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Re: "Baking" old open-reel tapes
« Reply #9 on: December 09, 2020, 04:47:09 PM »
I ordered a thermometer and a food dehydrator; the thermometer arrived today. There isn't a lot I can do with just that, but it's a start.

GLouie, hi! Nice to see you here (as well as the other place). Unfortunately this forum doesn't allow files to be attached to private messages, but I'll send you my private email address--unless you'd like to post your notes as an attachment to a message here; it's up to you.

--best regards

Upload to WeTransfer and use the link.  It's a 2 step process which is a workaround.   
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Offline DSatz

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Re: "Baking" old open-reel tapes
« Reply #10 on: December 09, 2020, 10:44:57 PM »
OK, my dehydrator has arrived and been tested, and tomorrow I'll try baking my first tape. (I may have to order a chef's hat from a costume store.)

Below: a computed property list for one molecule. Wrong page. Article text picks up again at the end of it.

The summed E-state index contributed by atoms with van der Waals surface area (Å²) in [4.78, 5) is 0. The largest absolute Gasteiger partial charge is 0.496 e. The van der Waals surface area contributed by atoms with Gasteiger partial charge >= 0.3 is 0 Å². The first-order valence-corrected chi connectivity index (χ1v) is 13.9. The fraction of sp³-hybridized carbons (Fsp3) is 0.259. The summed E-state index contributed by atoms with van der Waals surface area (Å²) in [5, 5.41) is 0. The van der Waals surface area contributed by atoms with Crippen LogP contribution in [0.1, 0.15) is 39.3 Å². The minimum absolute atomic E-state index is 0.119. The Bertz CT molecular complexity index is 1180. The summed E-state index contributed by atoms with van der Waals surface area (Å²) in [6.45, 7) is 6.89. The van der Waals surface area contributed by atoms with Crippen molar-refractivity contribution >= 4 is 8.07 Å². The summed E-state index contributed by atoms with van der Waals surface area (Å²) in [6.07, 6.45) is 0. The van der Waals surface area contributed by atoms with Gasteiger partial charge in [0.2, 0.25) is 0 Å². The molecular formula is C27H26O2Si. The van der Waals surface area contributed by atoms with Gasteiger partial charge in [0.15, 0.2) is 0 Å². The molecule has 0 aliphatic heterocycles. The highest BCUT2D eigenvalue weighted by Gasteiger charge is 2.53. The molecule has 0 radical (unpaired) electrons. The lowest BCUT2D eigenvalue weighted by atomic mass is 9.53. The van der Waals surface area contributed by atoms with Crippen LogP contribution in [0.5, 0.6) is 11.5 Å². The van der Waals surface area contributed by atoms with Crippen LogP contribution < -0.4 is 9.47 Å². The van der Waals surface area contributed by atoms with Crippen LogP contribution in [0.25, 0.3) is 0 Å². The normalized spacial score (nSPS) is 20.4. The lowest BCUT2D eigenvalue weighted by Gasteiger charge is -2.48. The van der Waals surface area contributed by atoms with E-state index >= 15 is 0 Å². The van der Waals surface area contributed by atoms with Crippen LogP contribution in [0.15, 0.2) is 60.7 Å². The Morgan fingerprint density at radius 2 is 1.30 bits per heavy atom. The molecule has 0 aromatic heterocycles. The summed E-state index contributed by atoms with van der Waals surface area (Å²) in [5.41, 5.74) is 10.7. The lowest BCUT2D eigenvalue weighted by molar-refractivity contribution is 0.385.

But I have a question: The advice from various sources that I've seen seems to agree that tapes should be wound smoothly (e.g. "library wind") before baking them. I can certainly do that--but if possible I'd like to understand why it's important, and how important it actually is (or isn't).

--best regards

music > microphones > a recorder of some sort

Offline EmRR

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Re: "Baking" old open-reel tapes
« Reply #11 on: December 09, 2020, 11:44:22 PM »
But I have a question: The advice from various sources that I've seen seems to agree that tapes should be wound smoothly (e.g. "library wind") before baking them. I can certainly do that--but if possible I'd like to understand why it's important, and how important it actually is (or isn't).

--best regards

I think it's to avoid any chance of base deformation, as with long term storage. 
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Offline GLouie

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Re: "Baking" old open-reel tapes
« Reply #12 on: December 09, 2020, 11:58:03 PM »